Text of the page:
Send to

Choose Destination
Angiogenesis. 2001;4(1):37-43.

Platelets and vascular endothelial growth factor (VEGF): a morphological and functional study.

Author information

Angiogenesis Group, Oncologic Centre, St.-Augustinus Hospital, Wilrijk, Belgium.


The growth of primary tumours beyond a critical mass is dependent on angiogenesis. The switch to the angiogenic phenotype involves changes in the local equilibrium of cytokines with either pro- or anti-angiogenic properties. Vascular Endothelial Growth Factor (VEGF) is one of the major positive regulators of tumour angiogenesis. Serum VEGF is, in cancer patients, correlated with worse prognosis. Recent evidence suggests that platelets are the main contributors of serum VEGF. We demonstrate, ultrastructurally and with immunofluorescence techniques, the alpha granule and membranous localisation of VEGF and provide further evidence for the role of platelets, both in healthy individuals as in patients with locally and advanced breast cancer, in the storage of circulating VEGF. We also demonstrate that, linear with tumoural progression, platelets accumulate more VEGF. Enhanced production in bone marrow platelet progenitors as well as endocytosis of circulating VEGF by platelets and/or megakaryocytes could explain the higher VEGF load in platelets from advanced cancer patients. This study provides further evidence for a role of platelets in transporting VEGF.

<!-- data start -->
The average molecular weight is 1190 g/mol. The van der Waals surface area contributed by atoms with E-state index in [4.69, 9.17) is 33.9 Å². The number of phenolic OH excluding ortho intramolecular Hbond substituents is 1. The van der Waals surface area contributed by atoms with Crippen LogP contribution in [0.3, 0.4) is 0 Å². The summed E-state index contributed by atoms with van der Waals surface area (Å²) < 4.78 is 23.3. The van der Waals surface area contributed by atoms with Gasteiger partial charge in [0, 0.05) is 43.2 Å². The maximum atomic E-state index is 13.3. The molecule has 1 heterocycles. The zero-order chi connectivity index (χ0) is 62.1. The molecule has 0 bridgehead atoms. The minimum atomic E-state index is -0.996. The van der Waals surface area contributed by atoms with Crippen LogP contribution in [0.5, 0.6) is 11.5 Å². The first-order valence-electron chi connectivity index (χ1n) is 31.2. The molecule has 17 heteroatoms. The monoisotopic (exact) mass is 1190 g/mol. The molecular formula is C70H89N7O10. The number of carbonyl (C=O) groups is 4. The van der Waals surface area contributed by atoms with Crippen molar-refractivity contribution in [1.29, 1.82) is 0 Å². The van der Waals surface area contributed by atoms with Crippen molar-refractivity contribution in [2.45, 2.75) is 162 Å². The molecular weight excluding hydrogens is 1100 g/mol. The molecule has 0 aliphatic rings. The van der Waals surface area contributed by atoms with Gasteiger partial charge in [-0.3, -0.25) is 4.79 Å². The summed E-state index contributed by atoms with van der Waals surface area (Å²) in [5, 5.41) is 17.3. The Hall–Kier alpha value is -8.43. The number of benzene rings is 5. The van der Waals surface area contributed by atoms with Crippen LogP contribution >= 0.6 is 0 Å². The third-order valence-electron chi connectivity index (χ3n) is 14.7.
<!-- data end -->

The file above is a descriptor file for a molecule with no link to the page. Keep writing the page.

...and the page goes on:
[Indexed for MEDLINE]

Supplemental Content

Loading ...
Support Center